Tier 1 = 5 x 30 inches

Tier 2 = 4.5 x 40 inches

Tier 3 = 5 x 54 inches


Here they are after I serged each long edge.  (Not necessary to serge or zig-zag the edges of knit but I did it anyway to see if it would help it stop rolling.  Nope, didn’t help. Ha!)

**As a side note, I can’t remember where I got this fabric.  I bought it a couple years ago.  Maybe Hancock?  Or Hobby Lobby?  Sorry…….I just can’t remember. 



Now, fold each tier in half width-wise with right sides together, and sew the ends closed.  (Use a 1/4 inch seam allowance.)  This will give you 3 circles of fabric.


Then, grab your top tier of fabric and fold over the top edge towards the inside of the fabric, one inch.  (If you are using cotton or other fraying material, you may need to add another 1/4 inch or so to your top tier measurement so that you can fold over the top edge a 1/4 inch, then an inch.  This is necessary to keep the edge from fraying.)  Sew this down really close to the bottom edge of the part you folded over……..but leave about a one inch opening for your elastic.  Set aside.


Now, grab your 3rd tier and place a basting stitch all the way around the top edge, a 1/4 inch from the top.  (I always place a basting stitch along the front half and then another stitch along the back half.  It’s easier to gather in 2 sections rather than all the way around with one seam.)  Gather it in until it’s the same width as the bottom of tier 2.  And line up the side seam in the back.  (Need help with gathering?  Click here.)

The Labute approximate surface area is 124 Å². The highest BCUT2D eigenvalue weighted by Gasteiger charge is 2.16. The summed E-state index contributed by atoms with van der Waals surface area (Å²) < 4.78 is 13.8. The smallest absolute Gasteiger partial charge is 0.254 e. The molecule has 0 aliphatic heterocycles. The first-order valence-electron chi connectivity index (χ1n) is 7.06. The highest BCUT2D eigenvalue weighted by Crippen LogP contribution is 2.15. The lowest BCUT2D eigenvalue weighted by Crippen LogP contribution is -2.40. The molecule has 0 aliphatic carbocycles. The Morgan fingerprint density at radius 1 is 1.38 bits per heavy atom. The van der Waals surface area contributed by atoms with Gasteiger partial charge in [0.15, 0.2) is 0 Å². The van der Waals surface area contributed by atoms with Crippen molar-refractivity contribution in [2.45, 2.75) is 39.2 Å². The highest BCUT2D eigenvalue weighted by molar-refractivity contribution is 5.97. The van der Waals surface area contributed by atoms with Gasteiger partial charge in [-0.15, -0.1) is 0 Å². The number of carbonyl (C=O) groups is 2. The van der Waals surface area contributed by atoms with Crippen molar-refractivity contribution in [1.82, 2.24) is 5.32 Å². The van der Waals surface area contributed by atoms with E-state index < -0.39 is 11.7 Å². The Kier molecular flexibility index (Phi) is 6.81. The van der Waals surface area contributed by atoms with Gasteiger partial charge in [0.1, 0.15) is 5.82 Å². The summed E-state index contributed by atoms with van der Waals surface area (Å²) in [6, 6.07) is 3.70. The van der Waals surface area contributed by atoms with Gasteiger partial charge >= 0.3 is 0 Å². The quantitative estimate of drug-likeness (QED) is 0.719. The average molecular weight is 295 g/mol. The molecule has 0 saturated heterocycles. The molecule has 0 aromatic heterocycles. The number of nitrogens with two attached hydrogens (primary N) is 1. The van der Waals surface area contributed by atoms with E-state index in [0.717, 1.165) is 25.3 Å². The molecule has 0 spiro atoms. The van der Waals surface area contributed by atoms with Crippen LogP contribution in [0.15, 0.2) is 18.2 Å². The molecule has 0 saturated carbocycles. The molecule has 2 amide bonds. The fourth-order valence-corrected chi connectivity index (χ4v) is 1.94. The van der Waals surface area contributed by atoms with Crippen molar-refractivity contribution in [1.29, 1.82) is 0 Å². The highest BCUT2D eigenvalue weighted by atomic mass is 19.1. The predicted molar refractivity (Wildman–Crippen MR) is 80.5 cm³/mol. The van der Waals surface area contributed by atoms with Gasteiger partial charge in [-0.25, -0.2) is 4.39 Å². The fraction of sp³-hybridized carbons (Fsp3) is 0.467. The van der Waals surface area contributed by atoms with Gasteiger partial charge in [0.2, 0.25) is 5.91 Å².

Now place the top edge of the tier 3 and the bottom edge of tier 2 together, with right sides together, and pin in place.  Make sure that the gather is even all the way around. And no, this isn’t a ton of gather……just slight.  Then sew in place, using a 3/8 inch seam allowance.


Now, place 2 basting stitches along the top edge of tier 2 and match it up with the width of the tier 1, just like you did with the bottom 2 tiers.


Place together with right sides together and pin in place.  And line up the side seams in the back.


And sew together, just like you did before.


Now, fold under your bottom edge an inch (or however much you gave yourself for a hem allowance) and sew in place.  I used a double needle to get a nice double seam from the front…….and then a sort of zig-zag on the other side.  (Need help with the double needle?  Click here.)


Now, thread some 3/4 inch elastic through the waistband (that’s the same length as the waist measurement), overlap the ends by one inch, sew ends together, and then sew the opening of the skirt closed.



Now, if you’re wanting to leave the seams exposed, like the grey skirt……..instead of placing the tiers together with right sides together, you’ll just overlap the tiers about a 1/2 inch (with the right side of the fabric facing outward) and sew them in place after they’re gathered.  I serged each edge for a finished look but you can leave knits plain and raw.  If you’re using cotton (or some other type that frays), you’ll need to fold over each long edge a 1/4 inch, then another 1/4 inch, and then sew in place so they won’t fray.  But keep in mind, you’ll have to add some length to your measurements to accommodate that extra fabric.



And that’s it.


All ready to be worn.


And since that came together so quickly, make like 5 more for your little skirt addicts.






Ashley Johnston

Administrator at Make It & Love It
Ashley Johnston is a professional DIY costume maker, sewist, crafter, and owner of Make It & Love It. She is a mom of 5 and a wife to a very patient (with the craft clutter) husband. In case you’re wondering, she always chooses crafting/sewing/designing over mopping/dusting/wiping base boards……but bathrooms/laundry/full bellies are always attended to. Whew!

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Hi, I'm Ashley

Hi, I’m Ashley—the DIY-enthusiast behind this crazy blog!